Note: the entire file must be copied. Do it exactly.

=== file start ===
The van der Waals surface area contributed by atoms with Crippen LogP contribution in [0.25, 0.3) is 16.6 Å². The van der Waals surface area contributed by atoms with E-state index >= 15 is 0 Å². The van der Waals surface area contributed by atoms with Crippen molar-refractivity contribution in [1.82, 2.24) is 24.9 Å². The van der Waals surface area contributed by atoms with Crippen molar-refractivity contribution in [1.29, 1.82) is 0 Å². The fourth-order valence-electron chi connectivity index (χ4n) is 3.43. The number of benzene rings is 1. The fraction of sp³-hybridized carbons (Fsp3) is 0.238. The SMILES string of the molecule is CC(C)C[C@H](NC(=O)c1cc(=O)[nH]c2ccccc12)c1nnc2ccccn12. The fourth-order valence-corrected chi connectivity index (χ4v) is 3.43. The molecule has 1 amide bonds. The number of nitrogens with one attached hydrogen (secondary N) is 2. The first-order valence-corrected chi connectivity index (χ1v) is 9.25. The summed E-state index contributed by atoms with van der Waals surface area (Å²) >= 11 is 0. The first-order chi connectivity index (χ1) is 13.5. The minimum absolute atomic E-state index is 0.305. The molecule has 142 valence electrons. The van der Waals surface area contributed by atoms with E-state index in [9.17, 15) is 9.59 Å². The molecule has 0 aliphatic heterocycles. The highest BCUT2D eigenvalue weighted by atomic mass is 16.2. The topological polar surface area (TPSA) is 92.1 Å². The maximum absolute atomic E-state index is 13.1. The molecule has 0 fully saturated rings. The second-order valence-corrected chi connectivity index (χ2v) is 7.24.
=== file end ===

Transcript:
The van der Waals surface area contributed by atoms with Crippen LogP contribution in [0.25, 0.3) is 16.6 Å². The van der Waals surface area contributed by atoms with E-state index >= 15 is 0 Å². The van der Waals surface area contributed by atoms with Crippen molar-refractivity contribution in [1.82, 2.24) is 24.9 Å². The van der Waals surface area contributed by atoms with Crippen molar-refractivity contribution in [1.29, 1.82) is 0 Å². The fourth-order valence-electron chi connectivity index (χ4n) is 3.43. The number of benzene rings is 1. The fraction of sp³-hybridized carbons (Fsp3) is 0.238. The SMILES string of the molecule is CC(C)C[C@H](NC(=O)c1cc(=O)[nH]c2ccccc12)c1nnc2ccccn12. The fourth-order valence-corrected chi connectivity index (χ4v) is 3.43. The molecule has 1 amide bonds. The number of nitrogens with one attached hydrogen (secondary N) is 2. The first-order valence-corrected chi connectivity index (χ1v) is 9.25. The summed E-state index contributed by atoms with van der Waals surface area (Å²) >= 11 is 0. The first-order chi connectivity index (χ1) is 13.5. The minimum absolute atomic E-state index is 0.305. The molecule has 142 valence electrons. The van der Waals surface area contributed by atoms with E-state index in [9.17, 15) is 9.59 Å². The molecule has 0 aliphatic heterocycles. The highest BCUT2D eigenvalue weighted by atomic mass is 16.2. The topological polar surface area (TPSA) is 92.1 Å². The maximum absolute atomic E-state index is 13.1. The molecule has 0 fully saturated rings. The second-order valence-corrected chi connectivity index (χ2v) is 7.24.